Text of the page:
18 Feb How the Bench Ad Failed in Some Points, and how we ALL missed the point



JUAN SAYS: We deliberately chose not to dip our fingers in the whole Bench-Ad-we-want-to-showcase-the-love-amongst-the-LGBT circus because right from the start, something didn’t feel right. Something was amiss or rather, to put it bluntly, something was insincere about the whole thing.
When the campaign went out, the whole of Summit Media (we are talking about Summit-owned websites) was all in praises about the campaign. Parang may rally sa facebook ng mga soshal. Grabe.
Sure they’d do that because the one of the subjects of the campaign was Preview’s Creative Director Vince Uy. Moreover, who would refuse to be included in the whole scale of things especially if the one who is asking is a major advertiser for your glossies. Tanga ka na lang kung tatanggihan mo.
Then the billboard went up, and then an “influencer” (someone who has a lot of followers in twitter and is paid to help trend a certain hashtag) sees the billboard sprayed with black paint. Posts a picture of it. An artist then picks it up, reposts and gets a brilliant idea of creatively “painting over” the blackened hands on the gay couple in question. Then others followed suit, utilizing their computers and phone apps just to join in the “fun” and make a statement to the ad board or whoever was the perceived “bigot” for hating holding hands between men printed on the billboard for all EDSA motorists to see. (We hated it when they took down the Volcanoes billboards, how come we were passive on this billboard this time around? Was it because we are shallow that we would want to oogle at the scantily clad men instead of “fighting the rights of the LGBT community? Hindi naman siguro. Hilaw lang talaga ang execution.)
We kept silent knowing that this was just too organized for a chaos, something that only a good PR company can do. And then this came out on facebook. We were not alone.
We expected the “organized marketing ploy” to reach its pinnacle, much like the whole brouhaha of the brands recent efforts to be controversial via the Bench Universe fashion show (you know where Coco was dragging a girl on a leash), and it’s original controversy on Volcanoes erupting in Guadalupe (oh we felt the heat. We did. We did. We did!). But it didn’t. Sadly, it failed to reach that level, because people in the know could see an orchestrated ploy at the mere sight of its first salvo.
Surprisingly, none of our LGBT advocate-friends on facebook bothered to repost or react to the said campaign.
Bench then admits to putting up the “blackened hands” billboard right from the start because they thought that said “blackened hands” image does not lose the essence of what the campaign was all about. (We were all so engrossed with the hands that we forgot that Bench was a clothing line and NOT an LGBT rights organization). We all indeed missed the point somewhere, including the PR community, the media and the unsuspecting netizens feeding on the manipulation of the brand and its website cohorts. You just got yourselves PUNKED!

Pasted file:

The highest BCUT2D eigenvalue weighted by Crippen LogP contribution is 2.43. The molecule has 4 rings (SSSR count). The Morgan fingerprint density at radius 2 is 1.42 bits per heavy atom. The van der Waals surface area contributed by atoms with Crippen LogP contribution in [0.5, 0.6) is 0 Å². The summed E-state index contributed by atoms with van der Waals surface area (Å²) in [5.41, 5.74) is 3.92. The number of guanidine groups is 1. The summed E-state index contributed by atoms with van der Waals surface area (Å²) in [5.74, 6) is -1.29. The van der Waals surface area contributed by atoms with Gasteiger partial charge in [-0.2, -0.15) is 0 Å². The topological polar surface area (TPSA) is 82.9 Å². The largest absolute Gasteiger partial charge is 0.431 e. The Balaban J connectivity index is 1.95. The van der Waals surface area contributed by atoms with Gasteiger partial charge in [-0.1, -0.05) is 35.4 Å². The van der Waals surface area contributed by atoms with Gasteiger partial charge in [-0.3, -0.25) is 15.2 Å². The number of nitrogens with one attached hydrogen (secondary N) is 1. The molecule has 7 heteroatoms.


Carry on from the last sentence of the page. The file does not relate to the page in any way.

To stress our point further, here is a post by a PR/Marketing practioner JC Valenzuela as addressed to Amor Maclang, PR head on an article she wrote on Rappler (read it here):
Dear Amor Maclang, if you’re going to talk about this campaign in the context of PR, let’s call a spade a spade and I say this objectively with no (emotional) context on the campaign’s execution/message.
When you say that the ultimate goal of this campaign was it “endeavored to shed light on an important topic – lesbian, gay, bisexual, transgender (LGBT) rights – in such a concerted and powerful way.” and while “disingenuousness,” should be taken in the context of the big picture – you’re also missing the point.
Bench’s ultimate goal is to sell fashion in context of its market’s lifestyle. 
In the context of marketing and or PR, it made itself relevant in the season of love, skewing a sub message towards all kinds of love, LGBT included. Its execution – whether deliberate (which it seems) – is a stunt that hoped to make publicity and it did. However, it seems to have backfired, and the big picture here is its effect on sales (to be seen).
In the realm of fast-fashion where foreign brands (with competitive price points and perceived better quality, and globally aligned trends) are fighting locally for a slice of the market, and since (my assumption is that) the big picture of this investment is to contribute to tactical sales, (secondary on branding), its execution backfired towards bad PR, (not to mention how its handling of the situation was bordering scapegoating) and makes their battle against the reality of having to compete with foreign brands a steeper fight.


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